Corvus corax Linnaeus: American Raven, Common Raven, Hawani (Tohono O’odham), Cuervo Comun (Hispanic), Cuervo Grande (Hispanic) (feeds on small animals and birds, berries, carrion, insects and seeds; nests are made of bones, sticks and wool located on cliffs, saguaros and trees)

 

Cuculidae: Anis, Cuckoos and Roadrunners

 

Geococcyx californianus (Lesson): Correcaminos Norteno (Hispanic), Greater Roadrunner, Paisano (Hispanic), Tadai (feeds on the young of ground nesting birds, insects, lizards, scorpions and snakes; nests are course shallow cups of sticks located in cacti, mesquite trees and shrubs)

 

Emberizidae: Emberizids

 

Aimophila carpalis (Coues): Rufous-winged Sparrow (feeds on berries, buds, fruit, insects and seeds; nests are cups made up of woven course and fine grasses located low bushes and cacti, in young mesquite trees and on the ground)

 

Amphispiza belli (Cassin): Sage Sparrow (feeds on berries, buds, fruit, insects and seeds; nests are loose cups of fur, grasses and sagebrush located in shrubs)

 

Amphispiza bilineata (Cassin): Ba’ I-Chukulim (Tohono O’odham), Black-throated Sparrow, Desert Sparrow, Gorrion Garganta Negra (Hispanic), Zacatonaro Garganta Negra (Hispanic) (feeds on berries, buds, fruit, insects and seeds; nests are loose grassy cups located in cacti and shrubs)

 

Chondestes grammacus (Say): Gorrion Alondra (Hispanic), Lark Sparrow (feeds on berries, buds, fruit, insects and seeds; nests are grassy cups lined with fine fibers and hairs located on the ground, small bushes, and vines)

 

Junco hyemalis (Linnaeus): “Cassiar” Junco, Dark-eyed Junco, Gorrion Ojas Negros (Hispanic), Grey-headed Junco, Oregon Junco, Slate-colored Junco, White-winged Junco (feeds on berries, buds, fruit, insects and seeds; nests are cups made up of shreds of bark, grasses, mosses, rootlets and twigs lined with hairs located on the ground in protected areas)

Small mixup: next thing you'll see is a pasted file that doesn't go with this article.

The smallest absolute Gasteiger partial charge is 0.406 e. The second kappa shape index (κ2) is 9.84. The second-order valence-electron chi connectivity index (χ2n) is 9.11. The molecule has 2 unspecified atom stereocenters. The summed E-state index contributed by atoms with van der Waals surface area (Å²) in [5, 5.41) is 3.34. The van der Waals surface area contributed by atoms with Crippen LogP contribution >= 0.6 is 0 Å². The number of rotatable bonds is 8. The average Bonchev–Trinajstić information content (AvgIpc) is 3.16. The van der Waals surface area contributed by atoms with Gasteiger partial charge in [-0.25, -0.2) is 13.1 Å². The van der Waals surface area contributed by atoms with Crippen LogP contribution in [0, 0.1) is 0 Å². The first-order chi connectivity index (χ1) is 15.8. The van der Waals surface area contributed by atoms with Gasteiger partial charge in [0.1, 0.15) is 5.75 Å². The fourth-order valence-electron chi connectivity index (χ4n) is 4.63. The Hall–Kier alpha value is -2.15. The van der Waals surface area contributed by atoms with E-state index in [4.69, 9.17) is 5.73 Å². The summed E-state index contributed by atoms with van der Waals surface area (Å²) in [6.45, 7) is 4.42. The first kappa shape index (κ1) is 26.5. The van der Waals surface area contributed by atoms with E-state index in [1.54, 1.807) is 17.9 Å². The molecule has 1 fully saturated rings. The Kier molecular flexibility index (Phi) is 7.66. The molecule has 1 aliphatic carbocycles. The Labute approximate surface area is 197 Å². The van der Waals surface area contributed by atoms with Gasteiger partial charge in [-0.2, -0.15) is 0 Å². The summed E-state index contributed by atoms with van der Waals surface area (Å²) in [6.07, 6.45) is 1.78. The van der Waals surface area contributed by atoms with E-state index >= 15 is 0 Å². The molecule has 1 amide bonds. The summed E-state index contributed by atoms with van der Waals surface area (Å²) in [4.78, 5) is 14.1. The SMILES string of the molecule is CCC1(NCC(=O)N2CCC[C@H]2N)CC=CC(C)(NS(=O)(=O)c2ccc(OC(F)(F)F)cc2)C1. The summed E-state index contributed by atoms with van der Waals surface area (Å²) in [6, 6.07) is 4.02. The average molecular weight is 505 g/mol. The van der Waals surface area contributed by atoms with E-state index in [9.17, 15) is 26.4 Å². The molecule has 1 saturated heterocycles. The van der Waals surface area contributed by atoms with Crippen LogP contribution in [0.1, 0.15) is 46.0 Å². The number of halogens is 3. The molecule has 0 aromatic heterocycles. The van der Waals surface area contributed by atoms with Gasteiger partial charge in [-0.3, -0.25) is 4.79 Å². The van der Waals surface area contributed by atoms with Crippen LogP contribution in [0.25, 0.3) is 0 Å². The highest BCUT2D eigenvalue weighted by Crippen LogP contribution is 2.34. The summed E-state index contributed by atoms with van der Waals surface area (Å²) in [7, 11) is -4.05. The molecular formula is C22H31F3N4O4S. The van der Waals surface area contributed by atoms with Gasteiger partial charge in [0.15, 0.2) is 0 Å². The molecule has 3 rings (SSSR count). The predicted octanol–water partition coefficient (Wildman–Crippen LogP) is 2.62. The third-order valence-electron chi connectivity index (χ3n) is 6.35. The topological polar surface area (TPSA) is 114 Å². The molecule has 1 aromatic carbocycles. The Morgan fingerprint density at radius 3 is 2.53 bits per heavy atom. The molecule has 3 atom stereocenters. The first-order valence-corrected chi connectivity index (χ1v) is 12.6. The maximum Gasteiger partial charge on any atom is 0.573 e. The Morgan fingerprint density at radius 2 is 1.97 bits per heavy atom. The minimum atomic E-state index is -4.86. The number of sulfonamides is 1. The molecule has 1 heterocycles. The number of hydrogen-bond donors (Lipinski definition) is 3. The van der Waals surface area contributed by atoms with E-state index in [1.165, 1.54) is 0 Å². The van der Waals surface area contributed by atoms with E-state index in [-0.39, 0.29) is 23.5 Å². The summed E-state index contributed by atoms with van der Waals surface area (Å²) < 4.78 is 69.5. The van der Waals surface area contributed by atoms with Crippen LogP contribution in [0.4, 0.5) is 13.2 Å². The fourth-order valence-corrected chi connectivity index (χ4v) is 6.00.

Melospiza lincolnii (Audubon): Gorrion Lincoln (Hispanic), Lincoln’s Sparrow (feeds on berries, buds, fruit, insects and seeds; nests are grass cups located in bogs and muskegs)

 

Melospiza melodia (Wilson): Gorrion Cantor (Hispanic), Song Sparrow (feeds on berries, buds, fruit, insects and seeds; nests are grass cups located in low bushes and on the ground)

 

Pipilo chlorurus (Audubon) (Chlorura chlorura (Audubon)): Green-tailed Towhee, Toqui Cola Verde (Hispanic) (feeds on berries, buds, fruit, insects and seeds; nests are made of shredded bark and grasses located under brush and on the ground)

 

Pipilo fuscus Swainson: Bichput (Tohono O’odham), Brown Towhee, Canyon Towhee, Hichput; Toqui Pinto (Hispanic), Vieja (Hispanic) (feeds on berries, buds, fruit, insects and seeds; nests are large deep cups of grasses and rootlets located in bushes and low trees)

 

Pipilo maculatus (Linnaeus) (Pipilo erythrophthalmus (C. Linnaeus)): Bullfinch, Bush-bird, Chewink, Eastern Towhee, Ground Robin, Joree, Low-ground-Stephen, Marsh Robin, Mountain Towhee, Nevada Towhee, Rufous-sided Towhee, Spotted Towhee, Spurred Towhee, Swamp Robin, Turkey Sparrow, White-eyed Towhee (feeds on berries, buds, fruit, insects and seeds; nests are loose cups made up of shredded bark and leaves located low in dense bushes on or close to the ground)

 

Spizella breweri Cassin: Brewer’s Sparrow, Gorrion Brewer (Hispanic) (feeds on berries, buds, fruit, insects and seeds; nests are cups made up of grasses located in low conifers, sagebrush or on the ground)

 

Spizella passerina (Bechstein): Chipping Sparrow (feeds on berries, buds, fruit, insects and seeds; nests are cups made up of grasses and rootlets and lined with hairs located in bushes, trees and  vines)

 

Zonotrichia albicollis (Gmelin): Gorrion Garganta Blanca (Hispanic), White-throated Sparrow (feeds on berries, buds, fruit, insects and seeds; nests are cups made up of bark fiber, grasses, hairs, mosses and rootlets located under bushes)